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    Highlights of the ICANNWatch Archive
    (June 1999 - March 2001)

    This discussion has been archived. No new comments can be posted.
    Did Neustar Try to Shaft Competing Roots? | Log in/Create an Account | Top | 20 comments | Search Discussion
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    Re: Did Neustar Try to Shaft Competing Roots?
    by dtobias (dan@tobias.name) on Wednesday March 27 2002, @09:07AM (#5589)
    User #2967 Info | http://domains.dan.info/
    So then I can configure my personal machine to respond to whatever address I want, in any TLD I want, and then whine like a crybaby if ICANN, or anybody else, creates an address that conflicts with it?
    [ Reply to This | Parent ]
    Re: Did Neustar Try to Shaft Competing Roots? by dtobias
    by Anonymous on Wednesday March 27 2002, @09:16AM (#5590)
    People who insist that the Legacy root is the only "real" root, are inherently against competition.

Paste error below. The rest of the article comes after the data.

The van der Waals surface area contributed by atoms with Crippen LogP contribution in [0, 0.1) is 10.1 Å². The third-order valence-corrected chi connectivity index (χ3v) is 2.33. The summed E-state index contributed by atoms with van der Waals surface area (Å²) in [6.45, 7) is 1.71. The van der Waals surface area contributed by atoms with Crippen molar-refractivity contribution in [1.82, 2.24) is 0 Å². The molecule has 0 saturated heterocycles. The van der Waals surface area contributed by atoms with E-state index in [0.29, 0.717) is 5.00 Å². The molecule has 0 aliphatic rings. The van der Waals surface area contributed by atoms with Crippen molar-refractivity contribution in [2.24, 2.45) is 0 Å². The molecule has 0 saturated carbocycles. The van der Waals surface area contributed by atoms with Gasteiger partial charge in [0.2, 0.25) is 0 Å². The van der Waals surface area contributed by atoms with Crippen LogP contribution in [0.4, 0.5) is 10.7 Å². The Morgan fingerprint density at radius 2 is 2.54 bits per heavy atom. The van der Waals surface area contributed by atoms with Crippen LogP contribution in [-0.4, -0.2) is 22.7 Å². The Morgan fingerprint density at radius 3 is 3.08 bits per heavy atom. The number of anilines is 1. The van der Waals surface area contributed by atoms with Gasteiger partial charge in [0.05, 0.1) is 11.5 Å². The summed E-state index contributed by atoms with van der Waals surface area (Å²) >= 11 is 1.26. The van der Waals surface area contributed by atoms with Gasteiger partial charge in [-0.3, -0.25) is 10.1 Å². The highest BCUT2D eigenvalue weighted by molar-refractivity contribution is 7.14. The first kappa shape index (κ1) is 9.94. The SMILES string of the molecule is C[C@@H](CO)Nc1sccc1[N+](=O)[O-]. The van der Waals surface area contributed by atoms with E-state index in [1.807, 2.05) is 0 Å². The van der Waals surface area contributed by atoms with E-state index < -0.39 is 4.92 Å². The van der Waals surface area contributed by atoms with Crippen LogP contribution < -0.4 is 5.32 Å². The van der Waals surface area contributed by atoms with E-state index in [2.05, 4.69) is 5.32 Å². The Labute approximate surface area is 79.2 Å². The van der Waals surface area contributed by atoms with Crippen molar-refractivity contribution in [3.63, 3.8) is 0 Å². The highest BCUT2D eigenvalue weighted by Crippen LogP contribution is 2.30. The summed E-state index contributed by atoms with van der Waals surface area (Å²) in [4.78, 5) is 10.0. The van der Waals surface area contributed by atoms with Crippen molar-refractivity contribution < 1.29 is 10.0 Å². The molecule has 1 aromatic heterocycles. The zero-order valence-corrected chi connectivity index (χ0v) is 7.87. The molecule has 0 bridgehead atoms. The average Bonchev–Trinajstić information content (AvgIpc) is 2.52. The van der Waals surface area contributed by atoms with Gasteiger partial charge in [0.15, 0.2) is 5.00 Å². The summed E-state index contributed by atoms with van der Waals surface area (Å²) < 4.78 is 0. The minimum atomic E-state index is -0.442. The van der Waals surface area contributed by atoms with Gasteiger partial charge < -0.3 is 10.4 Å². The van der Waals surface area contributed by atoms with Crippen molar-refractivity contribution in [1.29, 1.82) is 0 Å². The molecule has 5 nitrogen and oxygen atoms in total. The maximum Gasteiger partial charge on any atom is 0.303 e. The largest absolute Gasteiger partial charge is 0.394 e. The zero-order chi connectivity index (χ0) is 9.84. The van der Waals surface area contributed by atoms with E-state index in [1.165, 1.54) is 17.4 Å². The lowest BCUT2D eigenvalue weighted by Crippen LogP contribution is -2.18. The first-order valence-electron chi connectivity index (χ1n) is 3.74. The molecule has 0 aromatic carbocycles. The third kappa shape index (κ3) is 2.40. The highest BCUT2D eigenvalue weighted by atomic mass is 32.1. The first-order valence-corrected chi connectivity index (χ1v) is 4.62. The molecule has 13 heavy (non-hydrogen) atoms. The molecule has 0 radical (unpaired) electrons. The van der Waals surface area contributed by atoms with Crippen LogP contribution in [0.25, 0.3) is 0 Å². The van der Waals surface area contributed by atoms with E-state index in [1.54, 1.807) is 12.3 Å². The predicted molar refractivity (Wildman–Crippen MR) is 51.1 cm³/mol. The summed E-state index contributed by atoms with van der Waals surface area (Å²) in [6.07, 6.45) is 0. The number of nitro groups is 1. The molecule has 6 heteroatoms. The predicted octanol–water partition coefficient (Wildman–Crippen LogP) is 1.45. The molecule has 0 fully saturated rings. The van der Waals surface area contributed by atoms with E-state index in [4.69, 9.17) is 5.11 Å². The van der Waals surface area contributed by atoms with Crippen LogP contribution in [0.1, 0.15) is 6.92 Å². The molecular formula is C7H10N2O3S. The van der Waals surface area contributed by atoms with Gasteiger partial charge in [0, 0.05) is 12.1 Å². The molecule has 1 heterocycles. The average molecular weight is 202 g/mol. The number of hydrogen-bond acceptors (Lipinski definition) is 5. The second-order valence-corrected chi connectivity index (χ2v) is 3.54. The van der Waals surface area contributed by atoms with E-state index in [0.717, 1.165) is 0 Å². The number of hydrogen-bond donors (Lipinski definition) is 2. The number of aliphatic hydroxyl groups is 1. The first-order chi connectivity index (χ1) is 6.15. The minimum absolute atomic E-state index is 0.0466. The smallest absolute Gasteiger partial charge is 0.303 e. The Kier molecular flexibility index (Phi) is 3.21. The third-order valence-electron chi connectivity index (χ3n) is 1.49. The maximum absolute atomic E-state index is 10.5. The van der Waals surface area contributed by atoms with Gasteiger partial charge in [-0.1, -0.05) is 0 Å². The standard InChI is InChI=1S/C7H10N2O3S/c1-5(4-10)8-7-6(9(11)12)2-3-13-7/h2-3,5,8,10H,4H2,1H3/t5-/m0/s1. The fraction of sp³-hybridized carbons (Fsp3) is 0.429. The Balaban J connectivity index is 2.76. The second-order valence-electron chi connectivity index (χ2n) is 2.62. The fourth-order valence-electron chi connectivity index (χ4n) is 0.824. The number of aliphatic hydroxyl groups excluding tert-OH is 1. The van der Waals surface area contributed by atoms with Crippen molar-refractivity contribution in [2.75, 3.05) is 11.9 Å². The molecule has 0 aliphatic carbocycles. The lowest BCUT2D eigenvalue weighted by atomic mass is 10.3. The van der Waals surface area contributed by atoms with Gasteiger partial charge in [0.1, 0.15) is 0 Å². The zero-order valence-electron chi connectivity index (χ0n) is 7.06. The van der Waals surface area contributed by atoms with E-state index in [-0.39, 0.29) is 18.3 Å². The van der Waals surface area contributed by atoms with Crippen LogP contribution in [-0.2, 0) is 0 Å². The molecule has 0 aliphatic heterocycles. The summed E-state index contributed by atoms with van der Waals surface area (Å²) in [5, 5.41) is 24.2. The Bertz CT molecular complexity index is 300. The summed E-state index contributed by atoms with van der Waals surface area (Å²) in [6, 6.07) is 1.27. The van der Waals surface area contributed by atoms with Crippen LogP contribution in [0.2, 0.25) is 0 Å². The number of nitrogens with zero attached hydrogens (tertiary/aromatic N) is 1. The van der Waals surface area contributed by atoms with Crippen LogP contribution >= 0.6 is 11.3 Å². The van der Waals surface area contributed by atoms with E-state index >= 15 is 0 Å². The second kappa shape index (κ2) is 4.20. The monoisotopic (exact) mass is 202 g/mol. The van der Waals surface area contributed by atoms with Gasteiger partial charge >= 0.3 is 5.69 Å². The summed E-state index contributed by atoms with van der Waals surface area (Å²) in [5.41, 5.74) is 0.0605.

The extensiveness of the Legacy root does not negate the legitimacy of other root systems.

    And the original .BIZ exists in the alternate root system simply because IANA renegged on a promise whereby .BIZ was to be added to the root in 1996.

    Now the original .BIZ is vilified. Disgusting.

    [ Reply to This | Parent ]
    Re: Did Neustar Try to Shaft Competing Roots?
    by PeterBarron (pebarron@hotmail.com) on Wednesday March 27 2002, @09:23AM (#5591)
    User #3240 Info | http://www.icannwatch.org/
    No, not as such.

    But if you create a registry and formally ask to be added to the root, showing first use, and then ICANN gives it to someone else who's an established industry insider, well...
    [ Reply to This | Parent ]
    Re: Did Neustar Try to Shaft Competing Roots?
    by Anonymous on Wednesday March 27 2002, @11:47AM (#5594)
    You can pick any IP address you like. But because routing is done by a consensus among ISPs, nobody will be able to send packets to you.

    As for creating your own TLD - feel free to do so. Just recognize that if there is somebody there first, you will have created a conflict. Whether that conflict will be noticed by anyone is a distinct question.

    In the world of trademarks, anyone with even the smallest of businesses can obtain a trademark. And that mark will be able to legally withstand a later conflict created even the by largest of the large.

    So just because ICANN's root is bigger (today) than its competition, that hardly gives it the right to create conflicts.
    [ Reply to This | Parent ]

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